Securing Sport 2014 Day One Roundup – Featuring WADA & FIFA

By iSportconnect | October 8, 2014

By Christian Radnedge

At least a quarter of world sport is involved in one way or another with organised crime, buy according to WADA Director General David Howman.

Howman was speaking at the fourth ICSS Securing Sport conference in London on Monday – the first edition of the event to be held outside of Qatar.

The conference aims to share the best practices of fighting corruption in sport – and Howman had a clear warning for assembled delegates.

“The biggest threat to sport is organised crime, arthritis ” he said. “I think organised crime controls at least 25 percent of world sport in one way or another.

“It’s the same guys corrupting people; they’re the same bad guys. The good guys have to prevail; let’s get them together and make sure they can work out a plan.”

Howman’s claim came from information gathered “from Interpol” and various other anti-corruption bodies investigating the infiltration of crime in sport.

He also called for an independent anti-corruption body in sport, allergist similar to the WADA model in which it would be funded partly by public money and partly by the sport movement itself.

“It would have an arm for bribery, an arm for corruption and arm for matchfixing. Let’s look at the practicalities of it” he added.

Blatter should resign, says transparency expert

FIFA president Sepp Blatter (pictured) should “resign for the good of the sport” of football, claimed a former FIFA Independent Governance Committee member.

Michael Hershman, founder of Transparency International (an anti-corruption watchdog), was involved in the FIFA reform process in the wake of alleged corruption scandals in 2010 – and was clear in who he thought should shoulder responsibility in the organisation.

“I think that president [Sepp] Blatter should resign for the good of the sport, and for the good of the organisation,” Hershman said. “He was in a leadership position when all of the scandals happened, and he hasn’t taken personal responsibility.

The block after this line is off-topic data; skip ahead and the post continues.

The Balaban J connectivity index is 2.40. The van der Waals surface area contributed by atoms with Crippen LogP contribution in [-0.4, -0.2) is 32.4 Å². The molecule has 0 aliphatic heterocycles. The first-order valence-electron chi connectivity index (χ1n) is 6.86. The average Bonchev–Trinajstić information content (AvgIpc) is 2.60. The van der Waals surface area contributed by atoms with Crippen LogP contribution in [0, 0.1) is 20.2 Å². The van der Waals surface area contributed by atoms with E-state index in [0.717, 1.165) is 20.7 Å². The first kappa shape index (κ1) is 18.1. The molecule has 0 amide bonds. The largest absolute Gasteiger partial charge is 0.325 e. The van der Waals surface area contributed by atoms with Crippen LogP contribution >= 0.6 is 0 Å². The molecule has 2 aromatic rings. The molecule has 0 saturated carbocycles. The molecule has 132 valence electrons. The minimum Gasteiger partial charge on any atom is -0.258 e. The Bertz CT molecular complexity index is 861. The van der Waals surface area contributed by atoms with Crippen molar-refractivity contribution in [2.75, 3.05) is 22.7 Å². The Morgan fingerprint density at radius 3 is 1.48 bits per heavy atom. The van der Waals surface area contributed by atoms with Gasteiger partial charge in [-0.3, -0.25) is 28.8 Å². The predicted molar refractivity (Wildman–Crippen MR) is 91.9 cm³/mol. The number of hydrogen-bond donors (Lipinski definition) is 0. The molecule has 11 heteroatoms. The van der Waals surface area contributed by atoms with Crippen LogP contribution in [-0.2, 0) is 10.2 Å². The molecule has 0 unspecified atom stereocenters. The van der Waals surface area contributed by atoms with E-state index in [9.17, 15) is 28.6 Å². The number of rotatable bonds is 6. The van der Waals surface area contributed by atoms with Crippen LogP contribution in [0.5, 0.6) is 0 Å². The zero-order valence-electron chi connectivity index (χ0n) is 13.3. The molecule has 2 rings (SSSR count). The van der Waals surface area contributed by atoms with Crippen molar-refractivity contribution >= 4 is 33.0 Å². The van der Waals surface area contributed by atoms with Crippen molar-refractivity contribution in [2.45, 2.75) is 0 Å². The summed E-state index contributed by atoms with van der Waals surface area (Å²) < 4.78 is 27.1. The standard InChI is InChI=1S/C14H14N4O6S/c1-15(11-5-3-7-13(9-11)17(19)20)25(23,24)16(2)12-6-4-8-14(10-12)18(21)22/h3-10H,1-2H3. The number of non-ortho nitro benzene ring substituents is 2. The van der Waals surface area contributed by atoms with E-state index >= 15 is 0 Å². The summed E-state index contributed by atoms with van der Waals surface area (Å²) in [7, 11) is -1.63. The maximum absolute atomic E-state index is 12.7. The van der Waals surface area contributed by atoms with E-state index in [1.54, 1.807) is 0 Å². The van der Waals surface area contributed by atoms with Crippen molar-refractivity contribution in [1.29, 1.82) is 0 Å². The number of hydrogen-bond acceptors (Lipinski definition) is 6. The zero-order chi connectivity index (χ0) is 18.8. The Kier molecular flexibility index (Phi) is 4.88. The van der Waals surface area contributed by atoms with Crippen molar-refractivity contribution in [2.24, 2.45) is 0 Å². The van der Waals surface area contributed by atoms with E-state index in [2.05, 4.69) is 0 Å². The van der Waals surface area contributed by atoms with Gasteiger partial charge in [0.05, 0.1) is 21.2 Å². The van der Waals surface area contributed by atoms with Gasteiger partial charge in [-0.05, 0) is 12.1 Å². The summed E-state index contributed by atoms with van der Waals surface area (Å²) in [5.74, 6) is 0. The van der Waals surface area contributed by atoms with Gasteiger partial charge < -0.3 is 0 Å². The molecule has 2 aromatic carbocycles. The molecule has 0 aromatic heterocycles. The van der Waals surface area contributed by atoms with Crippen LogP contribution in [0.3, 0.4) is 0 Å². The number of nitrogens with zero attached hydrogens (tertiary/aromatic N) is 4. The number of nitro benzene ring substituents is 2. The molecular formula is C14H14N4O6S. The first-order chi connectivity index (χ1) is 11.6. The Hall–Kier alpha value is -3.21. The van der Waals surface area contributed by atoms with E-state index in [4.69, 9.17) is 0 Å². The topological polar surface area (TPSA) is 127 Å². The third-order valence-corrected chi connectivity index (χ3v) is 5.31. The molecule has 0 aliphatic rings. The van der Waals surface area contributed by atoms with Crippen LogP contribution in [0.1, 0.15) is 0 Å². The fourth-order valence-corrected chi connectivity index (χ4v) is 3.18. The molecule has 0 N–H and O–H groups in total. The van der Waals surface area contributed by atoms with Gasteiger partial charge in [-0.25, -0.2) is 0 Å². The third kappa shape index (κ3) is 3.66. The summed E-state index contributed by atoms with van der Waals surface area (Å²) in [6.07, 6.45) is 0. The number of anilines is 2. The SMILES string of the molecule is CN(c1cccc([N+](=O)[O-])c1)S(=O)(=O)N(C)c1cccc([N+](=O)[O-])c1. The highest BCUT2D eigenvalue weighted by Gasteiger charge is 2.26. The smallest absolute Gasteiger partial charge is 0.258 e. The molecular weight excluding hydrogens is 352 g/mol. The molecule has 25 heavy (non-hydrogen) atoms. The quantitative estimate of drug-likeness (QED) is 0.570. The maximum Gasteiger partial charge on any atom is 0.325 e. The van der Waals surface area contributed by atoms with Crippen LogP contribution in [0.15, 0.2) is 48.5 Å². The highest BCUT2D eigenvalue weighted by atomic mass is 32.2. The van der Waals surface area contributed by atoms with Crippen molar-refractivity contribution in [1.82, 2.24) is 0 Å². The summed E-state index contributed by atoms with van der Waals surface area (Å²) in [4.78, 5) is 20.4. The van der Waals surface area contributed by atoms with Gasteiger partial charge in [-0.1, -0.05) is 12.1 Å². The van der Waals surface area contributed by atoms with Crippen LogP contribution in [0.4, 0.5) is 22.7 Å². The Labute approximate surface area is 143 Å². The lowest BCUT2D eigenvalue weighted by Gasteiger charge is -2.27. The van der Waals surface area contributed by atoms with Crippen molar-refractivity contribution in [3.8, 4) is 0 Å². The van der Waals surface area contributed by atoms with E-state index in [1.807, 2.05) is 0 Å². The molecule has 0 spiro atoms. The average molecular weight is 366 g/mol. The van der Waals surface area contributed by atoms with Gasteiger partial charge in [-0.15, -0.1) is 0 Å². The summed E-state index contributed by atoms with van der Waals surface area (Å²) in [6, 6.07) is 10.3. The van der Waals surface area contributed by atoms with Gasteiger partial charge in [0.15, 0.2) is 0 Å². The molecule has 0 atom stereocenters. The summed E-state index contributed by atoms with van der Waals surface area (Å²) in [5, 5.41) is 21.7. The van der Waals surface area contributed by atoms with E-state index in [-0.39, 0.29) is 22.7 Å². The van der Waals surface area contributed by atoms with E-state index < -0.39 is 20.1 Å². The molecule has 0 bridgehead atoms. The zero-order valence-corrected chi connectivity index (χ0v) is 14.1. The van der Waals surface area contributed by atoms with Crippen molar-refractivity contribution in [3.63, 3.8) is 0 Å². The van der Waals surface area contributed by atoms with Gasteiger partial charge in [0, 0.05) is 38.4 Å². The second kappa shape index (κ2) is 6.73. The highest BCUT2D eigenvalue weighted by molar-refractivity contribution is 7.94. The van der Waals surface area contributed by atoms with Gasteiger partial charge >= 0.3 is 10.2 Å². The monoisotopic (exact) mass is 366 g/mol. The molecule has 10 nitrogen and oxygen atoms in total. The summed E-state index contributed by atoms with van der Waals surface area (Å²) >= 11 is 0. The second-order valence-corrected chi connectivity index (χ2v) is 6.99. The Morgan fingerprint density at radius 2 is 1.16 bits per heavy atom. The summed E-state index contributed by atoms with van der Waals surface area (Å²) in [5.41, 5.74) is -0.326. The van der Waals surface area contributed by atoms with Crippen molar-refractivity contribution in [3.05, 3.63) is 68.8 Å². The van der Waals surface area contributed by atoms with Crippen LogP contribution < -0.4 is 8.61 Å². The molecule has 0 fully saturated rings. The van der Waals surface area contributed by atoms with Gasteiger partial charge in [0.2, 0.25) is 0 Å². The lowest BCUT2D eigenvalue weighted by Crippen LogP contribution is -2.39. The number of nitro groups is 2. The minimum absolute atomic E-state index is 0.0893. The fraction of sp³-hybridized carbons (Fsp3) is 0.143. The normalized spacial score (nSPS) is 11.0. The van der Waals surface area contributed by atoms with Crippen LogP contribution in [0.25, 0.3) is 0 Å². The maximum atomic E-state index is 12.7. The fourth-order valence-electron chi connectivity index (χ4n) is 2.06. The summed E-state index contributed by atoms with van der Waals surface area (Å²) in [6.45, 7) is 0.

“It’s true that he hasn’t been found to have personal wrongdoing or been involved in personal wrongdoing but frankly my experience has been that when you have organisations that are continually under a cloud, one of the most effective ways to get out from under that cloud is to change the leadership.”

Hershman added that he encountered “pushback” on many suggestions when he was in the IGC. He even labelled the FIFA assignment as “the most difficult and most unsatisfying from my stand point”.

Now, FIFA is pushing back against the idea of publishing the Michael Garcia report into the World Cup 2018 and 2022 bidding processes.

The report is now in the hands of FIFA ethics judge Hans-Joachim Eckert, but many have called for it to be published – including executive committee members and even Garcia himself. FIFA has maintained that it should not do so because of confidentiality.

“If you look at ethics codes and investigatory bodies, you’ll often find confidentiality procedures but there are always exceptions to these rules and in a case like this, common sense should dictate what FIFA does rather than the written rule,” Hershman said.

“Even if people aren’t punished for one reason or another because there is no jurisdictional oversight, it will bring some clarity to what went on”.

Hearn calls for government intervention

Hershman also called for a closer relationship between sports organisations and politicians, something with which Barry Hearn, the chairman of Matchroom sports agreed with.

Hearn, who has a controlling interest in World Snooker Limited, knows well the dangers of corruption in sport having witnessed several high profile cases in Snooker over the past few years.

He maintained that governments should do more to help.

“We can’t afford this to spoil what sport adds to society and we have to take action,” he said. “We have to look for government intervention. I don’t think we’re capable of doing it ourselves, I don’t think we can fund it ourselves. We’re looking for more government intervention in sport.

“We’ve been complacent for too long. We’ll follow up as we do, all the time. Every single match is investigated; every single shot is looked at.

“But these are only the beginnings, the market is bigger than you would believe and temptation is bigger than it has ever been.”

Hearn claimed that “bigger sports” could afford to ride over a few problems to with corruption, but that smaller sports such as darts and snooker cannot afford to have their integrity devalued by such instances.